Twelve men who were just like you and me, who saw in Jesus salvation for the world. Their lives were never the same after meeting Him. And once Jesus went home, the Holy Spirit would make their understanding of what they were a part of complete. But for now, they have a lot to learn.

(This year’s reading plan for Luke, Acts, and 1 and 2 Chronicles averages just 15 verses per day – 5 days per week!)
Schedule for this week
Read or listen to audio of today’s selection from Luke here
Read or listen to audio of today’s selection from 1 Chronicles here

/Bob’s boy
___________________
some images © V. Gilbert & Arlisle F. Beers

Please note: I did not design the reading plan that I am following in my blog.  All of my comments in this blog, however, are solely my responsibility.  When reading ANY commentary, you should ALWAYS refer first to the scripture, which is God’s unchanging and unfailing word. Reading schedules, as well as a link to the site where you can get the reading plan that I’m currently following for yourself can be found on the “Bible Reading Schedules” page of my website at http://graceofourlord.com.  

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Luke 9 – The Transfiguration

Mount Hermon is one possible location for the Transfiguration. Caesarea Philippi is near the base of it.

The first 27 verses of this chapter consist of details told in Mark 6 (sending out the Apostles, and the feeding of the five thousand) and Matthew 16 (Peter’s confession, and Jesus’ foretelling of His death and resurrection.   Jesus took Peter, John, and James with Him in verse 28 to pray on the mountain where they witnessed an unforgettable sight, as His appearance and even His clothing are transformed; and Moses and Elijah (representing the Law and the Prophets) appeared and spoke of Jesus departure “he was about to accomplish at Jerusalem.”  This of course , refers to what follows His coming crucifixion and resurrection.  Just as Peter speaks hastily again (verse 33), they hear the voice of God declaring what Peter had said – that Jesus is the son of God.   Peter assumed that Moses and Elijah would stay with them, but they were gone after God spoke, saying “Listen to Him.”  The presence and removal of those two seems significant, as well understand the scriptures today.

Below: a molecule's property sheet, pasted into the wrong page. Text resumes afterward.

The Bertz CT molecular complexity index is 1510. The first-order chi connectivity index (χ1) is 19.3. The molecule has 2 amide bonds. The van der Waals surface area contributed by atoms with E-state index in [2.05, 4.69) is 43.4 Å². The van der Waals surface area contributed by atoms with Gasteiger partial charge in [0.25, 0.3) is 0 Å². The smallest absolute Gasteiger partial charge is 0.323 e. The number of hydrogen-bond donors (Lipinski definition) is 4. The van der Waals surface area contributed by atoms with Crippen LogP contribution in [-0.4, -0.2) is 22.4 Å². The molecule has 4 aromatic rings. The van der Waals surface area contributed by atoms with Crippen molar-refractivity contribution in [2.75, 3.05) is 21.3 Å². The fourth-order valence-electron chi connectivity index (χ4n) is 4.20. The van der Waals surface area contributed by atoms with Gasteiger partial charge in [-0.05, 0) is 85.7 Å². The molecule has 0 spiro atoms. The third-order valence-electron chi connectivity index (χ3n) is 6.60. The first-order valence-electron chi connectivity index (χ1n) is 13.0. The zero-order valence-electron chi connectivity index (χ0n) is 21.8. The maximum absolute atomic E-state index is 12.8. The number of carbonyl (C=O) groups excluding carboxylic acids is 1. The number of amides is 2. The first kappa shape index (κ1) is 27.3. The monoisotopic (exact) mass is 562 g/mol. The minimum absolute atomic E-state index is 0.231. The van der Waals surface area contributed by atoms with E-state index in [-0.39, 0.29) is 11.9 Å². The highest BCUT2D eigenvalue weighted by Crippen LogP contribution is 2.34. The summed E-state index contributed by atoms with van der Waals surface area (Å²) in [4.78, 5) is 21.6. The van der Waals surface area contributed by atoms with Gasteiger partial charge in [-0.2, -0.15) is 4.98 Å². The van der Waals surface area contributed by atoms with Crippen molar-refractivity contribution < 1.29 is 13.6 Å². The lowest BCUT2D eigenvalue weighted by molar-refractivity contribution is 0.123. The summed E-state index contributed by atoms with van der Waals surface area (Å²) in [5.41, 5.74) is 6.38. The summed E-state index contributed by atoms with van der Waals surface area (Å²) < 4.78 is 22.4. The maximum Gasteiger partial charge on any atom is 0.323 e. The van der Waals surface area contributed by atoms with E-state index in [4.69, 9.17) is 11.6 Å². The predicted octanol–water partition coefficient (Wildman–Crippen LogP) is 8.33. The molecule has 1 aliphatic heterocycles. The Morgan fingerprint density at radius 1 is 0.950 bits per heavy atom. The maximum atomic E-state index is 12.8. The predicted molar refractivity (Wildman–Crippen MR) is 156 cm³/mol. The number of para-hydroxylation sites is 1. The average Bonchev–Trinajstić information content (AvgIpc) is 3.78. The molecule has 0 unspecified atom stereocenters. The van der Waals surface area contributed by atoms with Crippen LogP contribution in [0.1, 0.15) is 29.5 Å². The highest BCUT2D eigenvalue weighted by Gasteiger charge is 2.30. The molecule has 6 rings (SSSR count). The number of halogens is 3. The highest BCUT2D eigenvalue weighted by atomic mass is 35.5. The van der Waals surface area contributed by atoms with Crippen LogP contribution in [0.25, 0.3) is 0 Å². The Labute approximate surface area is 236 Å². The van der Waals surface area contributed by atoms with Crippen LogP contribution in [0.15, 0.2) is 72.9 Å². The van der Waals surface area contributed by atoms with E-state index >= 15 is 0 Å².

As Jesus foretells His death and resurrection in verse 44, verse 45 is one of a few verses that tell us how understanding and recognition was concealed from the disciples at various times until after Jesus departed following His resurrection (see also Luke 18:34 and Luke 24:16).  It is no small wonder then, that they began debating their own importance over each other.  Jesus settles the dispute with another statement in verse 48 that they would not yet understand  – “he who is least among you all is the one who is great.”  He would have more to say about this in Luke 22:26.

The lessons of verses 57-62 are in light of the urgency of the moment at which Jesus encounters them.  Two say that they want to follow Him, and He tells another to follow Him.  He tells one that he will have to make sacrifices in order to do so (verse 58).  The other two speak of matters important to them at the time that they want to take care of first (59, 61).  This was no time for other priorities; and though these instances refer to a more physical following, the application for us is the same – that following Jesus must take first priority in our lives.

Read or listen to audio of ESV version of this selection from this link.

/Bob’s boy
___________________
some images © V. Gilbert & Arlisle F. Beers

Please note: I did not design the reading plan that I am following in my blog.  All of my comments in this blog, however, are solely my responsibility.  When reading ANY commentary, you should ALWAYS refer first to the scripture, which is God’s unchanging and unfailing word. Reading schedules, as well as a link to the site where you can get the reading plan that I’m currently following for yourself can be found on the “Bible Reading Schedules” page of my website at http://graceofourlord.com.  For questions and help, please see the “FAQ” and “Summaries” pages there.